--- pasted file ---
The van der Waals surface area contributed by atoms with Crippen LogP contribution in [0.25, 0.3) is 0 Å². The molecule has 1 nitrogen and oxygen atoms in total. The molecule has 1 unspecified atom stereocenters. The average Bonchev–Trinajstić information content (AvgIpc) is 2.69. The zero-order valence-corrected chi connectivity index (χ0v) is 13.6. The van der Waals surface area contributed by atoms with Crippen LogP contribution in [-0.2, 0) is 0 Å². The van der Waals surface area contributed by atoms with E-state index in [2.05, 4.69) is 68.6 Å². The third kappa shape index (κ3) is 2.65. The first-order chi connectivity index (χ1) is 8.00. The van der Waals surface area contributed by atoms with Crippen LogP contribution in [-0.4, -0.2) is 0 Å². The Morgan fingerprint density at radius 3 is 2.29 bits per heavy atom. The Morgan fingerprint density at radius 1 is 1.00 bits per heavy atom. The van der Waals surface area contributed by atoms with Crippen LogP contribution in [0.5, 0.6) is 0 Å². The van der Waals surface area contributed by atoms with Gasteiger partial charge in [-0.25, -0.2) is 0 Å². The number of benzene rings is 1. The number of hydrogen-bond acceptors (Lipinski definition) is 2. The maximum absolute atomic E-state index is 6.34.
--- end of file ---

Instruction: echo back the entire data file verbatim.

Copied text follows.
The van der Waals surface area contributed by atoms with Crippen LogP contribution in [0.25, 0.3) is 0 Å². The molecule has 1 nitrogen and oxygen atoms in total. The molecule has 1 unspecified atom stereocenters. The average Bonchev–Trinajstić information content (AvgIpc) is 2.69. The zero-order valence-corrected chi connectivity index (χ0v) is 13.6. The van der Waals surface area contributed by atoms with Crippen LogP contribution in [-0.2, 0) is 0 Å². The van der Waals surface area contributed by atoms with E-state index in [2.05, 4.69) is 68.6 Å². The third kappa shape index (κ3) is 2.65. The first-order chi connectivity index (χ1) is 8.00. The van der Waals surface area contributed by atoms with Crippen LogP contribution in [-0.4, -0.2) is 0 Å². The Morgan fingerprint density at radius 3 is 2.29 bits per heavy atom. The Morgan fingerprint density at radius 1 is 1.00 bits per heavy atom. The van der Waals surface area contributed by atoms with Crippen LogP contribution in [0.5, 0.6) is 0 Å². The van der Waals surface area contributed by atoms with Gasteiger partial charge in [-0.25, -0.2) is 0 Å². The number of benzene rings is 1. The number of hydrogen-bond acceptors (Lipinski definition) is 2. The maximum absolute atomic E-state index is 6.34.